How it was possible to play punk rock in the USSR in the late 70s It’s very simple. At that time there was a whole cohort of music lovers who practically lived on the musical “can.” They bought records and hung out with each other. Basically, new records got to the Soviet Union rather quickly. There are at least four versions of our crowd first heard about the Sex Pistols: all of those stories are credible but different. The main thing is that Andrei found out about the Sex Pistols practically right away. Meaning that in 1976 the Sex Pistols album came out. [Never Mind the Bollocks, Here’s the Sex Pistols actually came out in 1977 — TRR], and AS was formed in 1978. There was a crowd led by [Yevgeny] Yufit (one of the founders of Soviet “parallel cinema” — editor’s note). It included Andrei, Khua, [Alexei] Rybin [co-founder of Kino], and [Viktor] Tsoi. They fooled around, ran around the garbage dumps. Basically, they were having fun. Then they started shooting their escapades, first with photo cameras, later on video. This was where Yufit got his genre [necrorealism] and how Andrei formed AS. At first, it was all a lot of fun. But there’s nothing surprising about this: information was getting to us very quickly.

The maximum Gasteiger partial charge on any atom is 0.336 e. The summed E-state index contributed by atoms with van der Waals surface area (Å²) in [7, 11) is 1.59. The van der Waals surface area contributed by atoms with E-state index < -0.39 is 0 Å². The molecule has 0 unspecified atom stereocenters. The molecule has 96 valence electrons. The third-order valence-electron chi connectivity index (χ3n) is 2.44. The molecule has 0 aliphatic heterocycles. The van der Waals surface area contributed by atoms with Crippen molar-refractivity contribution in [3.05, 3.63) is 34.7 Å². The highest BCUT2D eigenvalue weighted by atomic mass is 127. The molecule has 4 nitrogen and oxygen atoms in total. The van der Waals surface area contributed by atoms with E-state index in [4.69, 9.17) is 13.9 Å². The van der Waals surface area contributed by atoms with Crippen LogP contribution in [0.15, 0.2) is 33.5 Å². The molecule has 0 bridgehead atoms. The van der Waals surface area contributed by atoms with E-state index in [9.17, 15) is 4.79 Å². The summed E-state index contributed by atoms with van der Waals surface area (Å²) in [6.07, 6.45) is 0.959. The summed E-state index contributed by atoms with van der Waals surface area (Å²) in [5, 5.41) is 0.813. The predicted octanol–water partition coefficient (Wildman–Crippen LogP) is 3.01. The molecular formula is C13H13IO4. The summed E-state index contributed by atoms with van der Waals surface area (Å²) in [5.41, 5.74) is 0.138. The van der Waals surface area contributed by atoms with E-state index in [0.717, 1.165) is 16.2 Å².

Was Panov a punk? Andrei never called himself a punk at all. He very much disliked it when he was called that: he considered it a label. They called themselves “anarchists.” They denounced the established order. Another very telling point is that this crowd had this thing. You know the song “Commissar”? (Also known by such titles as “A Bullet Whizzed Past,” “My Steed is Black,” and others, the song is mistakenly thought to be a 20th-century Cossack folk song — editor’s note). The song has been attributed to any number of people. In point of fact, the song’s lyricist, Misha “Hefty” [Tinkelman], is alive and well. We’re friends. He lives in Petersburg. He’s just a humble person and doesn’t want to get mixed up in this story and that’s it. And it was like this: when they were at school, they had this crowd who amused themselves by making up songs à la the White Guards.